Maybe with some thinking you'll convince yourself why it works and what the right invariant and properties could look like. If you already have some experience with program verification as you say, try to prove the program is correct. If you get totally stuck, then go to a textbook or a paper and see how it can be done. In some cases, you might even discover something new and exciting the author of the algorithm hasn't considered.

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    $\begingroup$ In fact, many algorithms textbooks do not explain the logics/maths behind the proof syntax they use (point in case: Landau notation abuse). If you really want to get the formal object "proof", you have to study (mathematical) logics. $\endgroup$ – Raphael Jul 31 '12 at 16:37
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    $\begingroup$ "Everyone seems to take it for granted that if you do math you know theorems" -- yes, because it's true! $\endgroup$ – Sasho Nikolov Jul 31 '12 at 18:38
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    $\begingroup$ Careful, @SashoNikolov! $\endgroup$ – JeffE Jul 31 '12 at 20:52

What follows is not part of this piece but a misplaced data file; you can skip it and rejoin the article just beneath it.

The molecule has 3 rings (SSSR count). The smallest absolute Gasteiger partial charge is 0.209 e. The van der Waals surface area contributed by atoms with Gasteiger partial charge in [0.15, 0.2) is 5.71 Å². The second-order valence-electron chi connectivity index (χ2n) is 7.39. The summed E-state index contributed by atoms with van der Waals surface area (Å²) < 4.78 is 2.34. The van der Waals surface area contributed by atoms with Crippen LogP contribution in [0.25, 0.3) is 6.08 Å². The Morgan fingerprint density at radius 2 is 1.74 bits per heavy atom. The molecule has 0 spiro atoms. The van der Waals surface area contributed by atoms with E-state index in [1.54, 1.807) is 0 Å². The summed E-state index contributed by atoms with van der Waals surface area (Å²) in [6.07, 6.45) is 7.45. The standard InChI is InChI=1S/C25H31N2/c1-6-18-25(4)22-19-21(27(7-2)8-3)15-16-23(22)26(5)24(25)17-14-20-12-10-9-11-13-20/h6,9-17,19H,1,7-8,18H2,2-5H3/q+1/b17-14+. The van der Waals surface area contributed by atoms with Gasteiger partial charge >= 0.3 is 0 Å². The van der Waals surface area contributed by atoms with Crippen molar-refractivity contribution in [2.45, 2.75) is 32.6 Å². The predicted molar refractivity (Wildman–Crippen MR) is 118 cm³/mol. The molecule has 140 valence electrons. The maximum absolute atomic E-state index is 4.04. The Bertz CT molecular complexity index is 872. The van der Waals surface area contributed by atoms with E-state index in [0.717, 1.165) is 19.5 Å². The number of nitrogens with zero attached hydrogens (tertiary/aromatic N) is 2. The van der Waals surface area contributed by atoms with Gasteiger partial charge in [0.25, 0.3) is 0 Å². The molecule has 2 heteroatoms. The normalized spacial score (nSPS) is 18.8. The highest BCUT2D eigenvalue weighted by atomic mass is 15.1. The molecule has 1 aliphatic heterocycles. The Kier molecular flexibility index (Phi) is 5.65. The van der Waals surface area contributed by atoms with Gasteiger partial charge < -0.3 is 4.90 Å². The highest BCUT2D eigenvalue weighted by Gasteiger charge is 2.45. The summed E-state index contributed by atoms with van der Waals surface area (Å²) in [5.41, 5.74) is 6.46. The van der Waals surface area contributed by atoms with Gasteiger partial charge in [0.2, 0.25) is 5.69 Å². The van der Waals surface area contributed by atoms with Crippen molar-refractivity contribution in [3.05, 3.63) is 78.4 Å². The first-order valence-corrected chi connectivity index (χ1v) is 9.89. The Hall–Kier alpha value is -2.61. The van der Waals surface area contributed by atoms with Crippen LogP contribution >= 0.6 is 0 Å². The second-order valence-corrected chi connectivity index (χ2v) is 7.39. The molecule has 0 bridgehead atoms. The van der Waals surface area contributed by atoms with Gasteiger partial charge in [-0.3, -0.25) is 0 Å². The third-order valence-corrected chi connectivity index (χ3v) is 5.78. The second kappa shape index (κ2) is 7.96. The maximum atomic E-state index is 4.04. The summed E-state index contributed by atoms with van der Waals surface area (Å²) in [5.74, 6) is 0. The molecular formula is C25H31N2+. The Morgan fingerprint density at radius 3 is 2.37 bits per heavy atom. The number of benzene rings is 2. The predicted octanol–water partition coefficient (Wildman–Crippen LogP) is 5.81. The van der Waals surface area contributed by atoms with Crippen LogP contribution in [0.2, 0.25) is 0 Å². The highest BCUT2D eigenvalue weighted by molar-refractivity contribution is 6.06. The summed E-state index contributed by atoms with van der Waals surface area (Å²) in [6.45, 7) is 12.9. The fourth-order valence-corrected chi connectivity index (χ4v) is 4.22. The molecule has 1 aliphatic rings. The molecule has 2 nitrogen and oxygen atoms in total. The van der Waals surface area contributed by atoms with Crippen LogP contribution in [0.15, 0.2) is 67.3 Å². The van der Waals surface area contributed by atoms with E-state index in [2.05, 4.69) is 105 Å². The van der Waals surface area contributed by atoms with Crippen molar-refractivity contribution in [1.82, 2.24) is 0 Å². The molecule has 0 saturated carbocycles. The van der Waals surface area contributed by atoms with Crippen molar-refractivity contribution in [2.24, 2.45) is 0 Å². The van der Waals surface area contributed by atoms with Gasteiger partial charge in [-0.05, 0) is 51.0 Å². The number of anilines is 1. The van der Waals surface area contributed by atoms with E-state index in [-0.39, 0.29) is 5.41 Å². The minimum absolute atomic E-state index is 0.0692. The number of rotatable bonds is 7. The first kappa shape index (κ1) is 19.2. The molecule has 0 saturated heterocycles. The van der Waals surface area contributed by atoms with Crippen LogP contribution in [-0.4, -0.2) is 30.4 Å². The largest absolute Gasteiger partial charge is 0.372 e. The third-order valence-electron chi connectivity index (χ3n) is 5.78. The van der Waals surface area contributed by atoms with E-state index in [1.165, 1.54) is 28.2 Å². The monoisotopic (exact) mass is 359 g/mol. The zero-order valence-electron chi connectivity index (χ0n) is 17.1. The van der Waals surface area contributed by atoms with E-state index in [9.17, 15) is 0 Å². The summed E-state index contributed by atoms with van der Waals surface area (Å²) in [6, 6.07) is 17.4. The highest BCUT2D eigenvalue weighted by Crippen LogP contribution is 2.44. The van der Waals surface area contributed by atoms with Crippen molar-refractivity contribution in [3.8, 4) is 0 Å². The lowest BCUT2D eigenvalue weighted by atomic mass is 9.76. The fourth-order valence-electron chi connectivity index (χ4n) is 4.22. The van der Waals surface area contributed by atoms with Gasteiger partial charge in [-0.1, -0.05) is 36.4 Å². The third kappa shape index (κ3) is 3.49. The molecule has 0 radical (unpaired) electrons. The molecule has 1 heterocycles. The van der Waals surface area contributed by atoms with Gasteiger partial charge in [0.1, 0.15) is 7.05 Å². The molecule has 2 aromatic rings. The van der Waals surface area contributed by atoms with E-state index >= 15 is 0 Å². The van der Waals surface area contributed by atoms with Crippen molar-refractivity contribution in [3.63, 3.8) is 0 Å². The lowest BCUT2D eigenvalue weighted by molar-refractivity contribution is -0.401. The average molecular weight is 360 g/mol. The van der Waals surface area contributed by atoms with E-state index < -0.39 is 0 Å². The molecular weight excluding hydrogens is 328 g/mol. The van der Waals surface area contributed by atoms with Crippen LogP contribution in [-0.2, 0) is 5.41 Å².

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    $\begingroup$ @SashoNikolov In my experience, many mathematicians do not understand the formal concept of a proof, because they never see it. Proofs in mathematics are usually fairly high-level with liberal user of "clearly", "obviously", "by simple application of [thing]" and so on. The same is true for many "track A" TCSists. "Track B" TCSists tend to have better grasp on logics. Lamport's How to Write a Proof is an interesting read in that regard. $\endgroup$ – Raphael Aug 1 '12 at 10:15
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    $\begingroup$ Really? Anyone I've met has had the minimum exposure to formal logic to know that human proofs are not formal proofs. The way I parse OP's questions is that he would like to work in formal verification or some such endeavor but cannot understand basic proof techniques. Notice he references "How to prove it", which is an intro to basic mathematical reasoning, as an example of the kind of book he'd like to have $\endgroup$ – Sasho Nikolov Aug 2 '12 at 2:52
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Algorithm Design, by John Kleinberg and Eva Tardos looks like it may be what you want. Here's the description on Amazon:

Algorithm Design introduces algorithms by looking at the real-world problems that motivate them. The book teaches students a range of design and analysis techniques for problems that arise in computing applications. The text encourages an understanding of the algorithm design process and an appreciation of the role of algorithms in the broader field of computer science.

However, since the fields of computer science and mathematics are so closely related, you really should take the time to understand the math side of things. This looks like it could be a good starting point though